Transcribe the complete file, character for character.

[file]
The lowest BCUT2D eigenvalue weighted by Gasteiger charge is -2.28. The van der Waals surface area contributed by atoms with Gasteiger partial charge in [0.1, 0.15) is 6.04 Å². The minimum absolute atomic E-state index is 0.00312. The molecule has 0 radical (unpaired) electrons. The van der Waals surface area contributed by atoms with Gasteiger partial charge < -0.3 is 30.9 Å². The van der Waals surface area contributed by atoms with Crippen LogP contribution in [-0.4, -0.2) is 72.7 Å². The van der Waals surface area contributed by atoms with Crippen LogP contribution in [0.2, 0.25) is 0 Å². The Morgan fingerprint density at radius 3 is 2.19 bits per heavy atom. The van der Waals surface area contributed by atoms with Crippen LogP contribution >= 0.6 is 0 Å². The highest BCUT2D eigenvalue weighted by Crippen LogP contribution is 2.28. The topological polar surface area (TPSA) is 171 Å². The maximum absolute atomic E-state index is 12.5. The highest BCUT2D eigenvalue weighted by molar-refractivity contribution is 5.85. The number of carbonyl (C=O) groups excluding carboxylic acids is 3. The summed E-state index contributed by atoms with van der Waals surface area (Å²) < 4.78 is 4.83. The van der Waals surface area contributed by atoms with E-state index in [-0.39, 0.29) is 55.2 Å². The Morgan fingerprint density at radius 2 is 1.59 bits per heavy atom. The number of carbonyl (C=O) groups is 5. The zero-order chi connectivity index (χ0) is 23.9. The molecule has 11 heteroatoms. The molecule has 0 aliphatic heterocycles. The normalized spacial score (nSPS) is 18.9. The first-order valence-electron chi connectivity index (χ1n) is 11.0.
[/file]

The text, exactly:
The lowest BCUT2D eigenvalue weighted by Gasteiger charge is -2.28. The van der Waals surface area contributed by atoms with Gasteiger partial charge in [0.1, 0.15) is 6.04 Å². The minimum absolute atomic E-state index is 0.00312. The molecule has 0 radical (unpaired) electrons. The van der Waals surface area contributed by atoms with Gasteiger partial charge < -0.3 is 30.9 Å². The van der Waals surface area contributed by atoms with Crippen LogP contribution in [-0.4, -0.2) is 72.7 Å². The van der Waals surface area contributed by atoms with Crippen LogP contribution in [0.2, 0.25) is 0 Å². The Morgan fingerprint density at radius 3 is 2.19 bits per heavy atom. The van der Waals surface area contributed by atoms with Crippen LogP contribution >= 0.6 is 0 Å². The highest BCUT2D eigenvalue weighted by Crippen LogP contribution is 2.28. The topological polar surface area (TPSA) is 171 Å². The maximum absolute atomic E-state index is 12.5. The highest BCUT2D eigenvalue weighted by molar-refractivity contribution is 5.85. The number of carbonyl (C=O) groups excluding carboxylic acids is 3. The summed E-state index contributed by atoms with van der Waals surface area (Å²) < 4.78 is 4.83. The van der Waals surface area contributed by atoms with E-state index in [-0.39, 0.29) is 55.2 Å². The Morgan fingerprint density at radius 2 is 1.59 bits per heavy atom. The number of carbonyl (C=O) groups is 5. The zero-order chi connectivity index (χ0) is 23.9. The molecule has 11 heteroatoms. The molecule has 0 aliphatic heterocycles. The normalized spacial score (nSPS) is 18.9. The first-order valence-electron chi connectivity index (χ1n) is 11.0.